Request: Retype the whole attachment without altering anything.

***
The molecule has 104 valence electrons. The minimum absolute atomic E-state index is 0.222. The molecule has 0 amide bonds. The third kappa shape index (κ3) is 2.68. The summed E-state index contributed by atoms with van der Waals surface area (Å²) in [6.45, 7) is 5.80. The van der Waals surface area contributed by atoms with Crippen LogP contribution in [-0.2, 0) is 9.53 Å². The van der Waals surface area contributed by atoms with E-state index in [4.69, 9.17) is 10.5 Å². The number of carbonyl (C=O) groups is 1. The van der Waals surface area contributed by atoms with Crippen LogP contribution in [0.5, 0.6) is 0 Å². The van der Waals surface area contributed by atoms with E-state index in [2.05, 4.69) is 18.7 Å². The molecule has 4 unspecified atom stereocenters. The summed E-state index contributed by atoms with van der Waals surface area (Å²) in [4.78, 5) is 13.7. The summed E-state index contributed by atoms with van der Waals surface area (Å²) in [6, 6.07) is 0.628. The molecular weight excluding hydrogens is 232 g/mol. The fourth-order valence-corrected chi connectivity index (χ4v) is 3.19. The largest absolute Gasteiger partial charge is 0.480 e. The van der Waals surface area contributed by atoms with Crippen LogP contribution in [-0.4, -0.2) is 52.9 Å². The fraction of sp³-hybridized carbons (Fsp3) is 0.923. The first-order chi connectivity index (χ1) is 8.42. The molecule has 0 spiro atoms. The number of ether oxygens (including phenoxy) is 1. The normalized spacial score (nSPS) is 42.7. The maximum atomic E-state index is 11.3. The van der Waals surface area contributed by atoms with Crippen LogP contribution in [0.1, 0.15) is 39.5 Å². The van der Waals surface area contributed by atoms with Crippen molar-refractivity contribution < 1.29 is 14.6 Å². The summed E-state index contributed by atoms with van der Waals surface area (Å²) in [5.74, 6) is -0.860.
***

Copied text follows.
The molecule has 104 valence electrons. The minimum absolute atomic E-state index is 0.222. The molecule has 0 amide bonds. The third kappa shape index (κ3) is 2.68. The summed E-state index contributed by atoms with van der Waals surface area (Å²) in [6.45, 7) is 5.80. The van der Waals surface area contributed by atoms with Crippen LogP contribution in [-0.2, 0) is 9.53 Å². The van der Waals surface area contributed by atoms with E-state index in [4.69, 9.17) is 10.5 Å². The number of carbonyl (C=O) groups is 1. The van der Waals surface area contributed by atoms with Crippen LogP contribution in [0.5, 0.6) is 0 Å². The van der Waals surface area contributed by atoms with E-state index in [2.05, 4.69) is 18.7 Å². The molecule has 4 unspecified atom stereocenters. The summed E-state index contributed by atoms with van der Waals surface area (Å²) in [4.78, 5) is 13.7. The summed E-state index contributed by atoms with van der Waals surface area (Å²) in [6, 6.07) is 0.628. The molecular weight excluding hydrogens is 232 g/mol. The fourth-order valence-corrected chi connectivity index (χ4v) is 3.19. The largest absolute Gasteiger partial charge is 0.480 e. The van der Waals surface area contributed by atoms with Crippen LogP contribution in [-0.4, -0.2) is 52.9 Å². The fraction of sp³-hybridized carbons (Fsp3) is 0.923. The first-order chi connectivity index (χ1) is 8.42. The molecule has 0 spiro atoms. The number of ether oxygens (including phenoxy) is 1. The normalized spacial score (nSPS) is 42.7. The maximum atomic E-state index is 11.3. The van der Waals surface area contributed by atoms with Crippen LogP contribution in [0.1, 0.15) is 39.5 Å². The van der Waals surface area contributed by atoms with Crippen molar-refractivity contribution < 1.29 is 14.6 Å². The summed E-state index contributed by atoms with van der Waals surface area (Å²) in [5.74, 6) is -0.860.